One month ago, I started work at my new job, a trading firm in Chicago. I live in the western suburbs, so I have to take a train in to the city. The train ride is only 35 minutes each way, but due to a bus hookup that I have to make, as well as my scheduled working hours (trading hours), I spend a little over an hour on the homebound train. All told, I spend 1h45m sitting still on a train each day. This is time I used to spend computing, which is why people haven’t heard from me in a while.
With a new job comes some new pay, so I considered it an investment for my sanity to purchase a laptop for the train. All the time I spent waiting to arrive home can now be spent working on projects and answering email. For someone who commutes so much, and has The Combine™ at home to crunch HD video (more on The Combine™ later), I initially thought that I would grab a tiny Dell notebook; they have a supremely tiny 9” model for $300 that can run for hours on fumes. Less to carry, good enough for syncing email for offline review, and I could even surf if I had to (via USB tether to my smartphone). They even come with a choice of shipping with Ubuntu.
The only problem with that idea is that the #1 project I have to focus on, with a deadline no less, is MindCandy volume 3. MC3 poses some significant challenges for me:
- We have no dedicated DVD/Blu-ray author this time around (Jeremy is working full-time for Futuremark/Sony), which means I have to author it myself
- The footage is a mixture of 720p (main program) and 1080p (special features)
- The combined footage (special features + main program) is over 15 hours long
- We don’t have any graphical artist for the motion menus, which means I have to design/create/render them myself (if you want to volunteer then by all means please contact me!)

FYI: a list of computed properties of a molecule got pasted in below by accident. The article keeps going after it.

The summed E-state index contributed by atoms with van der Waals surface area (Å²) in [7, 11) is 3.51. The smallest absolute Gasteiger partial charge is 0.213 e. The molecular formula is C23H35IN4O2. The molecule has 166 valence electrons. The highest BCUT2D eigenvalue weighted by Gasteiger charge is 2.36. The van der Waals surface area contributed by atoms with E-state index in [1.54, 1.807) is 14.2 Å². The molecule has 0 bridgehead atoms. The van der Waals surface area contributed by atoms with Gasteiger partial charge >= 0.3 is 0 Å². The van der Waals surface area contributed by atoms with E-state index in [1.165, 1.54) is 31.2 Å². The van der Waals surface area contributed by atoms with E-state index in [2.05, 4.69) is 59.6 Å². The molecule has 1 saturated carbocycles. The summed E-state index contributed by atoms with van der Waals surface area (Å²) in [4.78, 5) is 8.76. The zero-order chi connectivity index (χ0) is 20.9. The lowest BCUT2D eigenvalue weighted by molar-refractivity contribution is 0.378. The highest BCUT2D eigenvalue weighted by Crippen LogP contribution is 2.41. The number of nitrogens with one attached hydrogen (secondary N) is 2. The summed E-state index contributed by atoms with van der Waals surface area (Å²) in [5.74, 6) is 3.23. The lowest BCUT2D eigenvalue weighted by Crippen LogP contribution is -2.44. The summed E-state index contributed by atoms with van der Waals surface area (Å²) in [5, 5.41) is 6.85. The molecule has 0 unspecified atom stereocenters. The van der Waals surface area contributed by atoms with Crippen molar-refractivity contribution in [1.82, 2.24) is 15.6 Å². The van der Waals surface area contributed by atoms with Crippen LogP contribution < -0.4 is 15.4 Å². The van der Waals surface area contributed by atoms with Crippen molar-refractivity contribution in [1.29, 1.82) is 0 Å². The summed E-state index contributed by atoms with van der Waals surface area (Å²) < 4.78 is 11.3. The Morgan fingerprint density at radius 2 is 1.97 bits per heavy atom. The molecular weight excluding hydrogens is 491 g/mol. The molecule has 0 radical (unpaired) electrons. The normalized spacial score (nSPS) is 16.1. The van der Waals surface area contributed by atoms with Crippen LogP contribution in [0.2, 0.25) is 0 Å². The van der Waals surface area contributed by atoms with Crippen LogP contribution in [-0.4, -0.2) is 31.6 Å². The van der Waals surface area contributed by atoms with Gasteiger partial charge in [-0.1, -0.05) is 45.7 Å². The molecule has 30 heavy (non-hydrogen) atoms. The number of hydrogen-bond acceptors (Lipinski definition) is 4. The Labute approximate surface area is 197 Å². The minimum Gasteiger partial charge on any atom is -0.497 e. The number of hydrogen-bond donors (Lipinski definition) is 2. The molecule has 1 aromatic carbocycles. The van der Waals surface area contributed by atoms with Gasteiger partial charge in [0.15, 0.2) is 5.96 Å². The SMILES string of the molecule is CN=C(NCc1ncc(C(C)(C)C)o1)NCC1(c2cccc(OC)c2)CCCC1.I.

MC3 post-production is essentially a one-man show, as you can see above. And with over 2 hours a day LESS free time, I am understandably nervous about getting it done before the end of the year, as is traditional so that you can snag it as a holiday gift. So, I have to work on the project on the train, which means the laptop would have to run Adobe CS4… and would have to play back HD video, including 1080p… and be able to render 3D graphics for the menu work… and it would have to hold at least 300G of low-res proxy footage video data (the real video footage is over 2 terabytes). So the tiny notebook idea was out.
Hey kids, how do you take a normal laptop and turn it into a Blu-ray production powerhouse?
- Install nothing less than a Core 2 Duo
- Replace the 720p LCD with a 1920×1080 LED-backlit full-gamut RGB screen
- Put in a 500G hard drive
- Upgrade the RAM to 4G
- Swap out the DVD burner for a Blu-ray reader
- Shame the embedded Intel video controller and install a Radeon HD 4570 with 512M dedicated video RAM
- More power means more juice, so toss the 6-cell battery and install the 9-cell model
So that’s exactly what I did, taking a Dell Studio 15 that normally goes for $750 and injecting it with all of the above, then applying a magical 25%-off-anything-with-an-obscene-cost coupon. Final damage was around $1200. Yay Dell credit!
Here I am, laptop the size of a planet, and all I’ve done is write a blog post.
Man, this thing is heavy.